TROPICAL GEOGRAPHY ›› 2018, Vol. 38 ›› Issue (6): 857-865.doi: 10.13284/j.cnki.rddl.003084

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Hydrogen and Oxygen Stable Isotope Study on the Difference of Evaporation between Salt and Pure Water

LI Tong, QIU Guoyu   

  1. ( a. School of Environment and Energy, Peking University; b. Shenzhen Engineering Laboratory for Water Desalination with Renewable Energy, Shenzhen 518055, China)
  • Online:2018-11-30 Published:2018-11-30

Abstract: Water evaporation is an essential part in the water cycle. However, a large amount of research focuses on freshwater or low salinity-saltwater bodies. It is inaccurate to apply the evaporation characteristics or estimation methods of freshwater to all the water bodies. Studying the difference of evaporation between salt water and pure water is crucial to the study of the mechanism of evaporation process and the promotion of innovation in evaporation models. In this study, evaporation pan was used to observe the process of salt and pure water evaporation, and steady-state hydrogen isotopes and oxygen isotopes were used to compare the kinetic fractionation in salt and pure water evaporation. The results show: evaporation of salt water reduced compared with pure water, but the daily variation pattern was consistent with the temperature daily change and reached the maximum evaporate rate around noon. Heavy isotopes were enriched in the liquid phase as water evaporated and salinity significantly suppressed H/D fractionation. The evaporation line of pure water and salt water both had a good linear relationship. The salt caused stronger non-equilibrium fractionation. The thermal infrared imaging observed that the temperature of the brine surface was always higher than that of pure water by 0.1 ~ 2.2°C with an average temperature difference of 1°C, this was because evaporation of salt water was smaller than that of pure water and less heat was released by latent heat. The isotopes of evaporative water vapor calculated through Craig & Gordon model indicated that the heavy isotopes of evaporation water vapor were continuously enriched, but not that strong compared to the remaining water. There is no significant difference between the equations for the hydrogen and oxygen isotopes of water vapor in pure and salt water, that is contrary to the above conclusions, indicating that the application of this equation at small scale deserves further study.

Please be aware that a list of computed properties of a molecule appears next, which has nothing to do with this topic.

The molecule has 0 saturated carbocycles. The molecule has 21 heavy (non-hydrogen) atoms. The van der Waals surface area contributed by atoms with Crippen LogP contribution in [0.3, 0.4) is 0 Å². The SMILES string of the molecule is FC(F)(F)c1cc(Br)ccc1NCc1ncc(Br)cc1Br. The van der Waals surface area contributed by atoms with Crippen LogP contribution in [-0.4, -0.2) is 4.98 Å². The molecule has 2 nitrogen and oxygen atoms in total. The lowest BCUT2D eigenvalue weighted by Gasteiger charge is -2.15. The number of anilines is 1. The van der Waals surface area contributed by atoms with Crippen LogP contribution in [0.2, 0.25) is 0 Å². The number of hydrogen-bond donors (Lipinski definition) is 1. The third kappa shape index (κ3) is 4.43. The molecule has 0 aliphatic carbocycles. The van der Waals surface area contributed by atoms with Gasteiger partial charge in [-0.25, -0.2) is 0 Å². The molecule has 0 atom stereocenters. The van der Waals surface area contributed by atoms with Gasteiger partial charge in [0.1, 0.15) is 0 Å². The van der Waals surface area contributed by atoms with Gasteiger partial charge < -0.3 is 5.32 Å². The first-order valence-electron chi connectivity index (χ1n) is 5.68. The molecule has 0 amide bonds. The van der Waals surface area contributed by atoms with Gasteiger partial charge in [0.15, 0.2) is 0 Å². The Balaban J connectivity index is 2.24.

Key words: stable hydrogen isotopes and oxygen isotopes, salt water, evaporation, kinetic fractionation, Craig & Gordon model